Loving

Critics Consensus

Loving takes an understated approach to telling a painful -- and still relevant -- real-life tale, with sensitive performances breathing additional life into a superlative historical drama.

89%

TOMATOMETER

Total Count: 289

76%

Audience Score

User Ratings: 19,682

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Movie Info

Interracial couple Richard and Mildred Loving fell in love and were married in 1958. They grew up in Central Point, a small town in Virginia that was more integrated than surrounding areas in the American South. Yet it was the state of Virginia, where they were making their home and starting a family, that first jailed and then banished them. Richard and Mildred relocated with their children to the inner city of Washington, D.C., but the family ultimately tries to find a way back to Virginia.

Cast & Crew

Joel Edgerton
Richard Loving
Ruth Negga
Mildred Loving
Marton Csokas
Sheriff Brooks
Nick Kroll
Bernie Cohen
Terri Abney
Garnet Jeter
Alano Miller
Raymond Green
Jon Bass
Phil Hirschkop
Chris Greene
Percy
Jeff Nichols
Screenwriter
Brian Kavanaugh-Jones
Executive Producer
Jack Turner
Executive Producer
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News & Interviews for Loving

Critic Reviews for Loving

All Critics (289) | Top Critics (56) | Fresh (256) | Rotten (33)

Audience Reviews for Loving

  • Mar 15, 2018
    A historic true saga that amazingly never feels epic or anything like a history lesson, the appropriately titled Loving brilliantly paints a sprawling panorama with intimate brushstrokes and the audience is the better for it. This PG-13-rated drama presents The story of Richard (Joel Edgerton) and Mildred Loving (Ruth Negga), a couple whose arrest for interracial marriage in 1960s Virginia began a legal battle that would end with the Supreme Court's historic 1967 decision. Truthfully, filmgoers don't even know that a cyclorama has been built around them in just over two hours until the end credits start to roll. The audience gets so caught up in the titular couple's tender romance in the segregated south that the landmark court decision that follows (Loving v. the Commonwealth of Virginia) somehow feels less important than their personal vindication. Rather than relegating the bullet points of their lives to actual headlines and news footage, a tired device that many filmmakers would have juxtaposed into the narrative, Loving begins with a very private moment between the couple that immediately makes all viewers sympathetic partners in this journey. Beautifully so, this intimate handling of their lives stays the course throughout the film. And for many, sympathy slowly becomes empathy. However despicable the facts, there is much to love about Loving's depiction of the harrowing real events surrounding their plight. Let us count the ways. First off, it marks a career best for writer-director Jeff Nichols (Take Shelter, Midnight Special), who gives audiences a fly-on-the-wall - almost immersive - look into the lives of this rock of a couple. His canvas is practically living and breathing-not without style but never being showy, as well as pointed without ever being in your face. Secondly, as if taking you by the hand, Joel Edgerton and Ruth Negga lead filmgoers beat for naturalistic beat through their ordeal. Appropriate to the characters, their love is palpable and wholly real without ever getting hot and heavy on-screen. These are normal (in their eyes, at least, despite the mores of the period) and simple (but not simplistic) country folk thrust into extraordinary circumstances. Thanks to their performances and Nichols' understated framing of these performances, the drama never feels anything less than nakedly honest. It's a truthful depiction of a true story that feels incredibly refreshing in the bi-polar political climate of a very divided modern America where bigotry very much remains. To Sun it Up: Black and White and Gold All Over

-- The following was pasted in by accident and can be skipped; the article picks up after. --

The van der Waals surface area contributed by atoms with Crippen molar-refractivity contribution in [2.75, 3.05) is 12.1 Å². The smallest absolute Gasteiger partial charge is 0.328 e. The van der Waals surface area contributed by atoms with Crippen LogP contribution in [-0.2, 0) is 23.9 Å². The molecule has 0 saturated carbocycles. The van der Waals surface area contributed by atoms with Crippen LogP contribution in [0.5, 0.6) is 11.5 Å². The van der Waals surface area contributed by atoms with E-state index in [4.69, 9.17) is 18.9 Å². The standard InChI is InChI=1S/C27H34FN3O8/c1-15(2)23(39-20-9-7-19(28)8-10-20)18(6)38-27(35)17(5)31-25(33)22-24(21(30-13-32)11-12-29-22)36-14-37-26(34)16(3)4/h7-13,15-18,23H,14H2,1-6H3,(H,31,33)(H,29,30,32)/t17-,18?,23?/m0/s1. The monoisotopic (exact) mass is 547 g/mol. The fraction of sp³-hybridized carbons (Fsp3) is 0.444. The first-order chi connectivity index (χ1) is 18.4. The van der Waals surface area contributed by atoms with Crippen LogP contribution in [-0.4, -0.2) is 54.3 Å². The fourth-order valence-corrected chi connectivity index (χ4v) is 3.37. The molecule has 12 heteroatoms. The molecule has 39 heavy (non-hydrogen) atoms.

Jeff B Super Reviewer
  • Apr 26, 2017
    I find it remarkable how Nichols uses a sober, unsentimental approach (with a very nice attention to details) to tell this real-life story and move us because of the sheer strength of what he wants to say, benefiting mostly from two excellent central performances.
    Carlos M Super Reviewer
  • Mar 13, 2017
    Nicely acted and directed, "Loving" tells the story of one of the biggest civil rights cases in U.S. history -- with hardly any reference to the courtroom story itself. "Loving" is about the people involved, the injustice they faced, and their often quiet determination to stand up for the ones they love. What it may lack in drama it makes up for in heart.
    Christian C Super Reviewer
  • Feb 18, 2017
    Understated, maybe too understated, story of interracial marriage in 1950s that led to a historic Supreme Court decision. Liked it. Didn't love it.
    Aldo G Super Reviewer

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